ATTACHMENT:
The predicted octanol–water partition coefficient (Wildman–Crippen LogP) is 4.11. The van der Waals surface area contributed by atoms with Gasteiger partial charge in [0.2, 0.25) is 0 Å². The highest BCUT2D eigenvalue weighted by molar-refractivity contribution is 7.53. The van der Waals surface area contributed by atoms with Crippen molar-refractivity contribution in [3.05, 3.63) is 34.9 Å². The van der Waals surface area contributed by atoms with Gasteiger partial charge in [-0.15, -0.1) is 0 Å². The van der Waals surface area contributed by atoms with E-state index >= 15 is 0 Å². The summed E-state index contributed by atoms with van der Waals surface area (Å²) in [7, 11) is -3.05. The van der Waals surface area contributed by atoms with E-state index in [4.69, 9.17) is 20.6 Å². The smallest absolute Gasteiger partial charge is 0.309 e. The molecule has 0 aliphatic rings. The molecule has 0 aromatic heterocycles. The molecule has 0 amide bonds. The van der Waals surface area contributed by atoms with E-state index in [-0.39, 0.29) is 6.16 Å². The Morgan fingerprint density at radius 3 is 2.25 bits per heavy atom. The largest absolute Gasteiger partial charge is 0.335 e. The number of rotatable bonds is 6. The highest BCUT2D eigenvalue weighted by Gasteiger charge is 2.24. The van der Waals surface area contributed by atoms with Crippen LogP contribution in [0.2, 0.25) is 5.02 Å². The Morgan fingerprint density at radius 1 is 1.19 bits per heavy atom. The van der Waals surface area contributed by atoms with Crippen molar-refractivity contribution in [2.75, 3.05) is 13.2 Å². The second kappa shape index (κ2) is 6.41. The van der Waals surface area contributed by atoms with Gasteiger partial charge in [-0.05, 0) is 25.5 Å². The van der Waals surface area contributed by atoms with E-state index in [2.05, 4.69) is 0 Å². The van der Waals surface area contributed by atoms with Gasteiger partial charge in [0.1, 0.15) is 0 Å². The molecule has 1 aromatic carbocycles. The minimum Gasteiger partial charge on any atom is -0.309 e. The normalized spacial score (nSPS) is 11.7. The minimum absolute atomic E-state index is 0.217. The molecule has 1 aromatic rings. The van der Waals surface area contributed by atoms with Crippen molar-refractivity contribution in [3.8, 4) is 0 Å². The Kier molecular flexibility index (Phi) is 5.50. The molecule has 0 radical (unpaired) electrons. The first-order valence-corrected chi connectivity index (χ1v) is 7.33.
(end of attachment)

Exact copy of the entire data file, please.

The predicted octanol–water partition coefficient (Wildman–Crippen LogP) is 4.11. The van der Waals surface area contributed by atoms with Gasteiger partial charge in [0.2, 0.25) is 0 Å². The highest BCUT2D eigenvalue weighted by molar-refractivity contribution is 7.53. The van der Waals surface area contributed by atoms with Crippen molar-refractivity contribution in [3.05, 3.63) is 34.9 Å². The van der Waals surface area contributed by atoms with Gasteiger partial charge in [-0.15, -0.1) is 0 Å². The van der Waals surface area contributed by atoms with E-state index >= 15 is 0 Å². The summed E-state index contributed by atoms with van der Waals surface area (Å²) in [7, 11) is -3.05. The van der Waals surface area contributed by atoms with E-state index in [4.69, 9.17) is 20.6 Å². The smallest absolute Gasteiger partial charge is 0.309 e. The molecule has 0 aliphatic rings. The molecule has 0 aromatic heterocycles. The molecule has 0 amide bonds. The van der Waals surface area contributed by atoms with E-state index in [-0.39, 0.29) is 6.16 Å². The Morgan fingerprint density at radius 3 is 2.25 bits per heavy atom. The largest absolute Gasteiger partial charge is 0.335 e. The number of rotatable bonds is 6. The highest BCUT2D eigenvalue weighted by Gasteiger charge is 2.24. The van der Waals surface area contributed by atoms with Crippen LogP contribution in [0.2, 0.25) is 5.02 Å². The Morgan fingerprint density at radius 1 is 1.19 bits per heavy atom. The van der Waals surface area contributed by atoms with Crippen molar-refractivity contribution in [2.75, 3.05) is 13.2 Å². The second kappa shape index (κ2) is 6.41. The van der Waals surface area contributed by atoms with Gasteiger partial charge in [-0.05, 0) is 25.5 Å². The van der Waals surface area contributed by atoms with E-state index in [2.05, 4.69) is 0 Å². The van der Waals surface area contributed by atoms with Gasteiger partial charge in [0.1, 0.15) is 0 Å². The molecule has 1 aromatic carbocycles. The minimum Gasteiger partial charge on any atom is -0.309 e. The normalized spacial score (nSPS) is 11.7. The minimum absolute atomic E-state index is 0.217. The molecule has 1 aromatic rings. The van der Waals surface area contributed by atoms with Crippen molar-refractivity contribution in [3.8, 4) is 0 Å². The Kier molecular flexibility index (Phi) is 5.50. The molecule has 0 radical (unpaired) electrons. The first-order valence-corrected chi connectivity index (χ1v) is 7.33.